Real Answers from Real Pilots

Trenton vs Salt Lake


(Kristen Rosser) #1

Hello!

I am scheduled to start the Airline Career Pilot Program (from zero time) at Trenton in August. I have the opportunity to move to Salt Lake City and do the training there. This is definitely what I would prefer. My father, who is a former commercial pilot, cautioned me against the move because he feels that the terrain and elevation are added factors that would make my training unnecessarily difficult. I’m grateful for any insight you folks can give me. I’m trying to figure out what percentage of his advice is fatherly concern and what percent is expert opinion.

Thanks!
Kristen


#2

Kristen,

If terrain and elevation were an issue, ATP would not have a training center in Salt Lake. I vote with you, go to SLC.

Chris


(Kristen Rosser) #3

Thank you Chris!


#4

Kristen,

I’m going to give a vote for TTN. I was an instructor there. Great airport, LOTS of airspace (it’s right on the edge of both EWR’s and PHL’s Class Bs), lot’s of little airports every few miles to practice every conceivable approach, howling crosswinds for honing your skills and REALLY good pizza right around the corner!

Seriously as Chris said SLC is fine and every airport has it’s challenges, pros and cons. Go wherever you think you’d enjoy more. But the pizza really is better in Jersey :slight_smile:

Adam


#5

Well, SLC will have more of a Chicago influence than TTN will, so the pizza will clearly be better in SLC.


#6

Did they stop drug testing at United?


(Tory) #7

Kristen,

Whichever location is more convenient is the one I would choose.

Tory


(Kristen Rosser) #8

Thanks, all! I hadn’t even thought to put PIZZA on my list of considerations! :slight_smile:


(Daniel ) #9

Oh god Adam. You crack me up


(Trey) #10

I’m starting at the Salt Lake (OGD) location in August. I learned to fly in the flat lands…when I moved to Utah, I was timid about mountain flying. In the end, Ive learned a tremendous amount about weather, Density Altitude, aircraft performance, and the need to really perfect flight planning and risk management. These aren’t skills just required of small aircraft…these are skills that transcend the 172 and the Seminole. I regularly mountain fly in Idaho, Wyoming and Utah and it’s not a big deal as long as you respect your skills and get some additional training.

Every location has unique opportunities…pros and cons. For example, Utah is blessed with Arizona like weather. While this is good for training, don’t count on a ton of actual instrument time here like you would encounter in other areas of the country.

I vote for SLC but I’m obviously biased. Oh, SkyWest is also headquartered here so you will have plenty of exposure to their recruitment team. You are also 25 minutes from skiing in the winter…which is pretty awesome.

Cheers, Trey


(Trey) #11

View over OGD Airport


(Samuel Loveridge) #12

If I’m not mistaken, up in SLC/Ogden, you will see some “good” inversion conditions during the winter months.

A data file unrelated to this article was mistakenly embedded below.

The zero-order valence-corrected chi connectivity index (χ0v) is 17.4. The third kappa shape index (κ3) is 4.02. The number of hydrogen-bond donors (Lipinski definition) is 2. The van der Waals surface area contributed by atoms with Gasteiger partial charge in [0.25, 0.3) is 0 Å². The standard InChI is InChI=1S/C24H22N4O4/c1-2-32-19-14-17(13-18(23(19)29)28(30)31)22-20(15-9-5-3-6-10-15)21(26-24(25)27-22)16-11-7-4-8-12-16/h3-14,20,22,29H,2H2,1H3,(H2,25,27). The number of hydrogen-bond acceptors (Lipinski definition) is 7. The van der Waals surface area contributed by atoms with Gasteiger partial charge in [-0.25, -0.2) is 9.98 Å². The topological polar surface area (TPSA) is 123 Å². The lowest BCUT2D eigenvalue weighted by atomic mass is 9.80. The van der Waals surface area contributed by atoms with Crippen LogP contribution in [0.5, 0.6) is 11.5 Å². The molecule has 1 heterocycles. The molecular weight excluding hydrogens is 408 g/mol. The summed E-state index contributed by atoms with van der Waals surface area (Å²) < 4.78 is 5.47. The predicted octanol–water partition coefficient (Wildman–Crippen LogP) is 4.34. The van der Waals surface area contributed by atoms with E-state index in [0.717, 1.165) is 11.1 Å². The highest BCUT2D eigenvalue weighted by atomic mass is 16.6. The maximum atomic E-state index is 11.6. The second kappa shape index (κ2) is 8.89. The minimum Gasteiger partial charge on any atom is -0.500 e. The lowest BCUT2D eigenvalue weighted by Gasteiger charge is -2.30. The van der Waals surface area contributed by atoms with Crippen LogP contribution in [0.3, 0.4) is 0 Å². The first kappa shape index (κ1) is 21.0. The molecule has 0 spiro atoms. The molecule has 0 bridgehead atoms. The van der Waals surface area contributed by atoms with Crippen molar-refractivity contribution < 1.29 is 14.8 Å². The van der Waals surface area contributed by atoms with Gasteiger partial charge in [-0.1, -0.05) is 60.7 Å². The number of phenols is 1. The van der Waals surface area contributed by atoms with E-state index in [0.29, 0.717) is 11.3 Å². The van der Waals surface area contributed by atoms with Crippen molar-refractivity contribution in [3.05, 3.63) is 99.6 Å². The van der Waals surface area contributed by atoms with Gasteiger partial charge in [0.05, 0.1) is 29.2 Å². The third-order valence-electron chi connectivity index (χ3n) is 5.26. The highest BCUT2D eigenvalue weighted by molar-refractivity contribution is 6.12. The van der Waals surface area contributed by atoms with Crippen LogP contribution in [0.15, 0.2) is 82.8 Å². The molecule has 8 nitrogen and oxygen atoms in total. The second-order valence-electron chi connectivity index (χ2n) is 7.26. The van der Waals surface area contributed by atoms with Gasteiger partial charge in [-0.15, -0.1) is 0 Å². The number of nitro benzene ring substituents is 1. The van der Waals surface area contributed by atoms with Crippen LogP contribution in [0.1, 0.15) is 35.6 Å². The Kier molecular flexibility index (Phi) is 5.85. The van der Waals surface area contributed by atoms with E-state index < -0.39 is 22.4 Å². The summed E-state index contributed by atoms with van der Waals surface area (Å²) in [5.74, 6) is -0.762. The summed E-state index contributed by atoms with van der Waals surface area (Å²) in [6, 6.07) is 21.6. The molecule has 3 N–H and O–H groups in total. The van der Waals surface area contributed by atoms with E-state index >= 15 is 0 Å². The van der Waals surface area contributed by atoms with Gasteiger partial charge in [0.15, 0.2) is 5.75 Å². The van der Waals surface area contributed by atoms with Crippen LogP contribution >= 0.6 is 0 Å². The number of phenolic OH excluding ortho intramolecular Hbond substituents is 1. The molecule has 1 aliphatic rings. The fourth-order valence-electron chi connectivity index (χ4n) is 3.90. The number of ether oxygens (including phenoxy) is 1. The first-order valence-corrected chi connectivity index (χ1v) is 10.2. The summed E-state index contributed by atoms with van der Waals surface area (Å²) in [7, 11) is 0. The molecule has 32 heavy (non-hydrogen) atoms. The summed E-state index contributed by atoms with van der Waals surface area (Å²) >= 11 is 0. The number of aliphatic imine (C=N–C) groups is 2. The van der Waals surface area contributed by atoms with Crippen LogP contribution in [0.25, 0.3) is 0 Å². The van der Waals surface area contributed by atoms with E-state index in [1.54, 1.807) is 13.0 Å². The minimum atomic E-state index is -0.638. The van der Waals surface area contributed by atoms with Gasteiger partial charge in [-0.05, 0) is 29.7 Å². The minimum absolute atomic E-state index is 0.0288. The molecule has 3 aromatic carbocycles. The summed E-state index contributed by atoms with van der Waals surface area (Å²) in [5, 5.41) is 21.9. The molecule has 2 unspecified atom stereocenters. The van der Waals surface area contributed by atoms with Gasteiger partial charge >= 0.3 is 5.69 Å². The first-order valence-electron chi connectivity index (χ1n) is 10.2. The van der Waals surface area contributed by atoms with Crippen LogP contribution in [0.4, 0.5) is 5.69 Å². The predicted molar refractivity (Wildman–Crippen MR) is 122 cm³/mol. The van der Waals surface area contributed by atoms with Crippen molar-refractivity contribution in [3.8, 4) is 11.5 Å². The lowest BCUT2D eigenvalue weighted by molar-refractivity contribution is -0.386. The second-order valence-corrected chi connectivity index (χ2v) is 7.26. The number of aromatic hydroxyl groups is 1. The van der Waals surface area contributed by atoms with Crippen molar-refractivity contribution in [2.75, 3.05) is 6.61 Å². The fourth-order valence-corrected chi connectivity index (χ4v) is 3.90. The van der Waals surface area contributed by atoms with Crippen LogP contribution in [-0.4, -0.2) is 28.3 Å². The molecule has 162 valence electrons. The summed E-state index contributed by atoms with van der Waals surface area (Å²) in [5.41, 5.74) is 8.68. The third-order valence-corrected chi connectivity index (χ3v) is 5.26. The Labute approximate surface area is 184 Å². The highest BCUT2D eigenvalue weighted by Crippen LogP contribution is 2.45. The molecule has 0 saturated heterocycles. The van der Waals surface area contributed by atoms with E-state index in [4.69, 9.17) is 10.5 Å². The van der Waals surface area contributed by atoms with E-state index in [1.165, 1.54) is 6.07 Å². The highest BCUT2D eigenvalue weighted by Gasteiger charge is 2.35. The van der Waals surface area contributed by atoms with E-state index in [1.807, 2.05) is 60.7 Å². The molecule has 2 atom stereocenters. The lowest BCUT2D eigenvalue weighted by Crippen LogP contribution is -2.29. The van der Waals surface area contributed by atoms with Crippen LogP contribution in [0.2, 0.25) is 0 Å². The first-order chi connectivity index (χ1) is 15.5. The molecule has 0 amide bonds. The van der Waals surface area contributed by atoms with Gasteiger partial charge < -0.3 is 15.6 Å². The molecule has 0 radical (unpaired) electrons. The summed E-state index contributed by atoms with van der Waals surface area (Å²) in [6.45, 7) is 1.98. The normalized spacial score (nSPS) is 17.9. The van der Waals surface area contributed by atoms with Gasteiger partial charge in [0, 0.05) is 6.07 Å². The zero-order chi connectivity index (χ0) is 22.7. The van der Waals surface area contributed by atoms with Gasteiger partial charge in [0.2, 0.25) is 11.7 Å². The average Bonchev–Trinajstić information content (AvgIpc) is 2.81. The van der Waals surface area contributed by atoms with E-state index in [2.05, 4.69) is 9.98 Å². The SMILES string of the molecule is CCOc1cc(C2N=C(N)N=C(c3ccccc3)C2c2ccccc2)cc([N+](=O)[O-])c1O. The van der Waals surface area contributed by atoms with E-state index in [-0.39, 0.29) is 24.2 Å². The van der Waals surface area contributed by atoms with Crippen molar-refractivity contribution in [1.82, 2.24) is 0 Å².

(Trey) #13

Lived here for 8 years…inversions happen and it’s miserable when the do, but it only occurs a few times each winter.


(Samuel Loveridge) #14

Yeah, that’s about how I remember it, though in my memory it is somewhat omnipresent with winter. I was raised down in Orem, lives there from age 5 to 33.


(Tom Poirier) #15

Hi Trey-

I’m considering a cross-country move to Ogden from Maine to start flying with ATP. Since I’ll be moving with family, can you recommend specific neighborhoods that have close access to hiking trails and are dog-friendly-ish? It’s been awhile since I lived in Utah, but about fifteen years ago I called Vernal home :wink:

I’m targeting an October start date; hope to see you there! Have my class one medical in hand, now just need to get my house sold!

Thanks,
-Tom


(Trey) #16

Tom,

It will depend on what your budget is but I always thought North Ogden, East Layton, and Farmington were very nice. Housing in Utah is pretty expensive right now due to high demand for limited properties and these neighborhoods are really no exception. If you are looking at a long-term home that will last you beyond your time at ATP and is closer to SLC, then West Jordan, Cottonwood heights, parts of Murray, and Bountiful are all great options. All of these areas are mid-range options…housing gets more expensive as you look further south towards Sandy, Draper, Lehi, and Harriman.

More affordable options are available in Ogden, Centerville, and West Valley. Ogden and West Valley have a bad reputation due to increased rates of crime but nice areas can be had for less money. I live in West Valley and I’m happy with our home and neighborhood. I’m not sure, however, that I would send my kids to school here. Gang related violent crime is common in West Valley and Ogden among adolescents and it starts in the high schools.

If you are okay with a small commute and want to get out of the city, Tooele and Stansbury Park are very nice and still have a smaller town feel.

Before you make plans to move to Utah, make sure you ask more questions about CFI availability at OGD. OGD is slow compared to Mesa, Arlington, and the Atlanta locations; consequently you may have a difficult time being assigned OGD and if you are, you may not be instructing as much as you hope. By the time you finish the program as a student, however, things may change at OGD and it may be very busy…who knows.

One other thing to consider if you are looking at SLC as your forever home: KSLC is a hub for Delta and SkyWest. At both of these Airlines, SLC is extremely senior so you should plan on commuting for a year or two as an FO at Skywest and significantly longer as a CA at SkyWest (the most junior SLC CA at SkyWest was hired in 2007). Commuting out of SLC is pretty easy, however, which opens up your options for regionals.

Good luck in your search,

Trey